## A Historical Survey of Algebraic Methods of Approximating the Roots of Numerical Higher Equations Up to the Year 1819 |

### What people are saying - Write a review

We haven't found any reviews in the usual places.

### Other editions - View all

### Common terms and phrases

affected algebra Analysis analytical applied Arabs arithmetic arrangement b₂ calculus called canonical form Cantor cascade century coefficients cube roots DeLagny DeLagny's derived digits discuss divisor double false position equa equations error evolving example exhaustion explained expressions extended finding finding roots finding the roots follows formula fractions gave geometry given gives Halley Halley's Harriot higher Hindu illustration improved integral interpolation invented irrational Italy known Lagrange later Leonardo limits London Math Mathematics mean method of approximating method of finding namely Newton's method numerical numerical equations original Oughtred periods Pisa powers practical problem publication published pure Raphson rational referred Resolvend rule says scholars sets signs similar solution solving square Stevin substitution successive Suppose tables takes Taylor's theory third tion transformed Vieta Vieta's method Wallis writers

### Popular passages

Page 44 - An attempt towards the improvement of the method of approximating, in the extraction of the roots of equations in numbers," he shows the identity of the coefficients in his series and the coefficients in Halley's General Analytical Speculum.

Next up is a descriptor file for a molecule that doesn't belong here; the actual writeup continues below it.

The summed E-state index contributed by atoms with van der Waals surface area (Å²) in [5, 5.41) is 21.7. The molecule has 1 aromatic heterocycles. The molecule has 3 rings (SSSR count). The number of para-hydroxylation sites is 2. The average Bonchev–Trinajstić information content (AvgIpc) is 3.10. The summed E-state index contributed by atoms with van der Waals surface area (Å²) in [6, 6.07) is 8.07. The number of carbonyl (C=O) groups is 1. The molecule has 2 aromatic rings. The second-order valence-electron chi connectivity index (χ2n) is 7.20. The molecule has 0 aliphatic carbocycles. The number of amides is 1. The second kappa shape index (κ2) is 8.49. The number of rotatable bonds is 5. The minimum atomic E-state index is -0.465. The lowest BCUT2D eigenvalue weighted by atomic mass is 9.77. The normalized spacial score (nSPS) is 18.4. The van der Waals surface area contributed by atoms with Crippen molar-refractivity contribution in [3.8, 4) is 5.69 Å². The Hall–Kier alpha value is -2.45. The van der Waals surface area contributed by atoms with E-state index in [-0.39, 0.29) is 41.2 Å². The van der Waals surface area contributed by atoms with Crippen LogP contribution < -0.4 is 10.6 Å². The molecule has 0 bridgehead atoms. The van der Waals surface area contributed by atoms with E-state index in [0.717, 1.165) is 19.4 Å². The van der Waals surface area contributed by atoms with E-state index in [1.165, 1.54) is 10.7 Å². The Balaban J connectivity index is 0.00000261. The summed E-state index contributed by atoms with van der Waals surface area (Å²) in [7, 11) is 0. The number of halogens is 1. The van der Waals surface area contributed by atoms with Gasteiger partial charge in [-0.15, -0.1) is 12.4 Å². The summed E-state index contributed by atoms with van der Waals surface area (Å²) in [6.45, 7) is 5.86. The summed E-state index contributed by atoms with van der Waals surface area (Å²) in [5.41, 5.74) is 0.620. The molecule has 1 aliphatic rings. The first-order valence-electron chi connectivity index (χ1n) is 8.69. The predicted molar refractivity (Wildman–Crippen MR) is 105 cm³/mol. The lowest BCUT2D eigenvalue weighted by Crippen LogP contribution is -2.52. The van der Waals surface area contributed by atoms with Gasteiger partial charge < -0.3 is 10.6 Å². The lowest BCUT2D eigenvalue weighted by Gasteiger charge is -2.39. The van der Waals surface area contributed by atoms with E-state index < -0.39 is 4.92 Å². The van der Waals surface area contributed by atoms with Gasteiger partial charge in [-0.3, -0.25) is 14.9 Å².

Page 55 - ... y— 38,205,440,000=0, and this way may be taken to be the meaning of the following table, which Ch'in gives in connection with his explanation of the problem: Barring the omission of zeros, which we must attribute to a copyist's error, this result coincides with the correct one given just above. But we still have too meager information as to the details of the work for us to be able to affirm confidently that Horner's method was known to the Chinese in the 13th century; we can only say that...

Page 54 - Yoshio Mikami, The Development of Mathematics in China and Japan (New York: Chelsea Publishing Company . 1913), 324.

Page 58 - Newton's method of exhaustion, based on equations whose terms constitute an infinite series, was conceived as an aid to his work in the calculus. The place of this method as a constituent part of algebra is largely due to its modification and systematic development by Raphson. Its technique was improved by DeLagny, Halley, Taylor, and Simpson and its scientific basis was clarified and strengthened by Lagrange, Fourier, Budan, and Sturm.

Page 58 - Archimides; a specific process was described by Heron of Alexandria. In algorithmic work double false position was used by the Arabs and Leonardo of Pisa. By the Renaissance writers these processes were extended to the solutions of numerical higher equations. Though eclipsed by the methods of exhaustion invented by Vieta, Newton, and Horner, methods of double false position have never become obsolete.

Page 59 - Rolle's Method of Cascades and the method of recurring series developed by Bernoulli and Euler have been used only slightly. The methods invented by Collins, Fontaine, and some of those used by DeLagny were never taken up into the mathematical activities of the world.

Page 57 - Horner published his method in 1819, and it soon became widely used in England and later in the United States, and to a less degree in Germany, Austria, and Italy.

Page 63 - ... 18. A sphere of yellow pine 1 foot in diameter floating in water sinks to a depth x given by 2 x3 - 3 ж2 + 0.Oó~ = 0.

Page 58 - The method of averages was probably used by Archimedes; a definite exposition of it is given by Heron of Alexandria. Its applicability was restricted; but it was often incorporated into other methods, as in Chuquet's Rule of Mean Numbers.

Page 29 - J. Wallis, A Treatise of Algebra, Both Historical and Practical, London, 1685, p.